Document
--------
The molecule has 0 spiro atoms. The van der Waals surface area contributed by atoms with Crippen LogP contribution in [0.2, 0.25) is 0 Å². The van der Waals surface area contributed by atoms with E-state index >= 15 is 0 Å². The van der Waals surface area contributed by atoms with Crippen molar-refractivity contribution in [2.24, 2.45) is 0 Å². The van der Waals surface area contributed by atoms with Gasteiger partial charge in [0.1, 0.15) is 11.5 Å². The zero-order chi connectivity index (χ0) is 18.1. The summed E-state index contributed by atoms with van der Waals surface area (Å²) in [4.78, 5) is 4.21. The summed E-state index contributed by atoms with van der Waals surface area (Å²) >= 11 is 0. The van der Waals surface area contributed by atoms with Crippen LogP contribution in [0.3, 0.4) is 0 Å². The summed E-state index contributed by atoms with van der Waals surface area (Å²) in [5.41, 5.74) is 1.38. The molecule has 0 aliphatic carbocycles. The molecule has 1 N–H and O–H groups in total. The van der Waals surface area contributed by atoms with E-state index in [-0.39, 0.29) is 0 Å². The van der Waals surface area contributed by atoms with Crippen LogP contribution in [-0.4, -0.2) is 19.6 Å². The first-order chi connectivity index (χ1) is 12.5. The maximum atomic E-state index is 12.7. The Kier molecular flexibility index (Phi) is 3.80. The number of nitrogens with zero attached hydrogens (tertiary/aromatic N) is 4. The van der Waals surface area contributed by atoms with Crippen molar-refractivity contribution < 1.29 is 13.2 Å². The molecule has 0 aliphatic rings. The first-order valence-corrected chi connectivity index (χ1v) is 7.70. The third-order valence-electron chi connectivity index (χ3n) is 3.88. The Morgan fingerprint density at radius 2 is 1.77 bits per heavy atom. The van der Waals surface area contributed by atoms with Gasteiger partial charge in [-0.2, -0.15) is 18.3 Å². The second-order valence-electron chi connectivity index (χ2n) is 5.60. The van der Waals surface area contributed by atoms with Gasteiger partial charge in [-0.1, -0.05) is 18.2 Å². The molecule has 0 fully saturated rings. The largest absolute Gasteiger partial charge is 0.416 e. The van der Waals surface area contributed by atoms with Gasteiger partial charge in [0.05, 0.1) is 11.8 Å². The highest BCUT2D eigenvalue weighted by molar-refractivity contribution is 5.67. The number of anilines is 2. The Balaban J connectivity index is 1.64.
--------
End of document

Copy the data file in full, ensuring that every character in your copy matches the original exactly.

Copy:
The molecule has 0 spiro atoms. The van der Waals surface area contributed by atoms with Crippen LogP contribution in [0.2, 0.25) is 0 Å². The van der Waals surface area contributed by atoms with E-state index >= 15 is 0 Å². The van der Waals surface area contributed by atoms with Crippen molar-refractivity contribution in [2.24, 2.45) is 0 Å². The van der Waals surface area contributed by atoms with Gasteiger partial charge in [0.1, 0.15) is 11.5 Å². The zero-order chi connectivity index (χ0) is 18.1. The summed E-state index contributed by atoms with van der Waals surface area (Å²) in [4.78, 5) is 4.21. The summed E-state index contributed by atoms with van der Waals surface area (Å²) >= 11 is 0. The van der Waals surface area contributed by atoms with Crippen LogP contribution in [0.3, 0.4) is 0 Å². The summed E-state index contributed by atoms with van der Waals surface area (Å²) in [5.41, 5.74) is 1.38. The molecule has 0 aliphatic carbocycles. The molecule has 1 N–H and O–H groups in total. The van der Waals surface area contributed by atoms with E-state index in [-0.39, 0.29) is 0 Å². The van der Waals surface area contributed by atoms with Crippen LogP contribution in [-0.4, -0.2) is 19.6 Å². The first-order chi connectivity index (χ1) is 12.5. The maximum atomic E-state index is 12.7. The Kier molecular flexibility index (Phi) is 3.80. The number of nitrogens with zero attached hydrogens (tertiary/aromatic N) is 4. The van der Waals surface area contributed by atoms with Crippen molar-refractivity contribution < 1.29 is 13.2 Å². The molecule has 0 aliphatic rings. The first-order valence-corrected chi connectivity index (χ1v) is 7.70. The third-order valence-electron chi connectivity index (χ3n) is 3.88. The Morgan fingerprint density at radius 2 is 1.77 bits per heavy atom. The van der Waals surface area contributed by atoms with Gasteiger partial charge in [-0.2, -0.15) is 18.3 Å². The second-order valence-electron chi connectivity index (χ2n) is 5.60. The van der Waals surface area contributed by atoms with Gasteiger partial charge in [-0.1, -0.05) is 18.2 Å². The molecule has 0 fully saturated rings. The largest absolute Gasteiger partial charge is 0.416 e. The van der Waals surface area contributed by atoms with Gasteiger partial charge in [0.05, 0.1) is 11.8 Å². The highest BCUT2D eigenvalue weighted by molar-refractivity contribution is 5.67. The number of anilines is 2. The Balaban J connectivity index is 1.64.